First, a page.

Vilamoura (Victoria) - Algarve - Portugal

Dom Pedro Golf,
Victoria Course,
Caminho da Fonte do Ulme,
8125-406 Vilamoura,
Portugal


  • +351 289 320 100


After an investment of €18m in 2004, the fifth golf course at Vilamoura opened for play. Arnold Palmer designed the Victoria and it’s a big layout that was built with tournament play in mind. One year after opening, the course hosted the WGC World Cup, which resulted in a Stephen Dodd and Bradley Dredge Welsh team victory.

In 2007, Oceânico Golf, former owners and operators of a group of seven Vilamoura courses, secured the inaugural Portugal Masters. Englishman Steve Webster won the first event with an impressive 25 under par total. The Portugal Masters has been held on the Victoria course ever since.

In some ways, the Victoria is similar to the South course at the K Club, but naturally the weather here on the Algarve is much warmer. The hazards are severe and you may settle for the safe option and a few three putts by aiming to hit these huge, fast and undulating greens in regulation. Keeping out of the numerous water hazards and the threatening bunkers will pay dividends on this relatively flat course.

In 2016, the operator Dom Pedro Golf acquired five courses from Oceânico Golf: Vilamoura Old Course, Victoria, Pinhal, Laguna and Millennium.

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Reviews for Vilamoura (Victoria)

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Description: After an investment of €18m in 2004, the fifth golf course at Vilamoura opened for play. Arnold Palmer designed the Victoria and it’s a big layout that was built with tournament play in mind. Rating: 6.6 out of 10 Reviews: 39
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Hendrik

We played in April 2022 on a very, very windy day (2-3 clubs easily). The course was well presented and we enjoyed our round there. It's a 'modern' course where most balls will be in play unless you hit it OB. I would rank it below the two Quinta courses in terms of 'wow' factor and aesthetics but it is very playable and has some fun / challenging holes. I'll come back when there is less wind for sure.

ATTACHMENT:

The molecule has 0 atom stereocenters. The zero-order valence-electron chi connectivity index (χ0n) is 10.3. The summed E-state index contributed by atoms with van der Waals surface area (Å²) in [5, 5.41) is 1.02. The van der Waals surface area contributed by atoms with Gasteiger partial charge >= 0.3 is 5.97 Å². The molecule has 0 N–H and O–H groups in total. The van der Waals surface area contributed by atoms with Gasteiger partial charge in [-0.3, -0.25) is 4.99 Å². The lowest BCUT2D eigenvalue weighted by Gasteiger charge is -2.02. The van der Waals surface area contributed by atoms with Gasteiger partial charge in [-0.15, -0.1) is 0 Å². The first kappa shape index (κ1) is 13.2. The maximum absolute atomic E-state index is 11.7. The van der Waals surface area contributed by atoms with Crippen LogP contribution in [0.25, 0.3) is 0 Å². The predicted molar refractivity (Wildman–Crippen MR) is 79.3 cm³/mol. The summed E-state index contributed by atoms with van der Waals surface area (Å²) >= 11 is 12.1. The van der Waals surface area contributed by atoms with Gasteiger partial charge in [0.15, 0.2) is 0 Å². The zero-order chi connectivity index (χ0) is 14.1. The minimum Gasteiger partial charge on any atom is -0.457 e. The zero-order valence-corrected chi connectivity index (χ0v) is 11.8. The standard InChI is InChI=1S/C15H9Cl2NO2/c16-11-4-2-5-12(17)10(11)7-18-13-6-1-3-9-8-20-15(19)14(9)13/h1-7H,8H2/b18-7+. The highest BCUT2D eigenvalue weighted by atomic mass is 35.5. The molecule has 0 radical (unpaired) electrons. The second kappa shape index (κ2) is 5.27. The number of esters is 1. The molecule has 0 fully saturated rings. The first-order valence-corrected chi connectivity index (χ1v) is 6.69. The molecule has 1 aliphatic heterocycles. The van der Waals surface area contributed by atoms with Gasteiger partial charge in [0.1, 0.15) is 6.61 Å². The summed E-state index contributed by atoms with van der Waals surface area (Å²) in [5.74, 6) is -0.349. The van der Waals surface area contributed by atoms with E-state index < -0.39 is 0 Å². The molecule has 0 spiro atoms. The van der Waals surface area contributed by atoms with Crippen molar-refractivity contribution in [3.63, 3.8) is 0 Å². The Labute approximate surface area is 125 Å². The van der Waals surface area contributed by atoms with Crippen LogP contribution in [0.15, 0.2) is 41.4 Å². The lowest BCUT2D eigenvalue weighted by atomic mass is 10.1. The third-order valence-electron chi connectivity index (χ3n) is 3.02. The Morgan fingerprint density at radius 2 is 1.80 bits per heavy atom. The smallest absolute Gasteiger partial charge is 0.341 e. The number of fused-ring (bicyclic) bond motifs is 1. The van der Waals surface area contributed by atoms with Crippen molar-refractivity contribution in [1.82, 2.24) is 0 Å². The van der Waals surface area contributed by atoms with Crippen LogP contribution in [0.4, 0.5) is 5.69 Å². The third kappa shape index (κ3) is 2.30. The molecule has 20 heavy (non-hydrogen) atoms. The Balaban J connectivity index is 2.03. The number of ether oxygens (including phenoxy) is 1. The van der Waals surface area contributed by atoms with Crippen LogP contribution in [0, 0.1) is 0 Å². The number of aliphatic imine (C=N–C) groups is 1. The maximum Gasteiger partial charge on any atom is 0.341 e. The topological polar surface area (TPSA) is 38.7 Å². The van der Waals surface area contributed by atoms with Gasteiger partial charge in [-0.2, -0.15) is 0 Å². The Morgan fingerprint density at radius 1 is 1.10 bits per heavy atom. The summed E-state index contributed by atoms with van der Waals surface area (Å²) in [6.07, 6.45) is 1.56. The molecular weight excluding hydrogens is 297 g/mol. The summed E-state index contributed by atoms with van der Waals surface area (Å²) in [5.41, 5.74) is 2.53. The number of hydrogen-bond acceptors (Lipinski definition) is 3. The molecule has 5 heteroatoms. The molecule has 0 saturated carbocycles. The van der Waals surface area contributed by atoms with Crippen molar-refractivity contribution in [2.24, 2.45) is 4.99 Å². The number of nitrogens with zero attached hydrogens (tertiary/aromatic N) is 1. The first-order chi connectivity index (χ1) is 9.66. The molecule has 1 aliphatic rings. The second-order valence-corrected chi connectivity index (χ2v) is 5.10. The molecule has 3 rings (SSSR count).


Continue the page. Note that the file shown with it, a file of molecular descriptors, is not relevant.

June 29, 2022
5 / 10
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Terry

Played Victoria first week March 2022 and expected a treat based on high green fee but was disappointed. Course has a lot of patchy areas with dried out grass and wasn’t up to the standard I expected. I guess has suffered during lockdown and due to lack of rain over last few months ? Greens were fine and well maintained but rest of course didn’t seem very special . Much preferred Quinta do Lago and Val de Lobo courses I played which had a quality feel and we’re well maintained . If you like big wide open fairways/long holes/championship style golf courses Victoria may appeal though - just not for me.

March 06, 2022
6 / 10
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James Hill

I loved reading Jim McCann's review for this course, just a month before I played it, but my view is almost directly opposite. I loved the front 9 at Victoria, it is playable to a medium handicapper like myself and the holes well designed, even the par 3s. Bunkers were well placed, and the condition made them the most playable of the 3 courses we played on our break.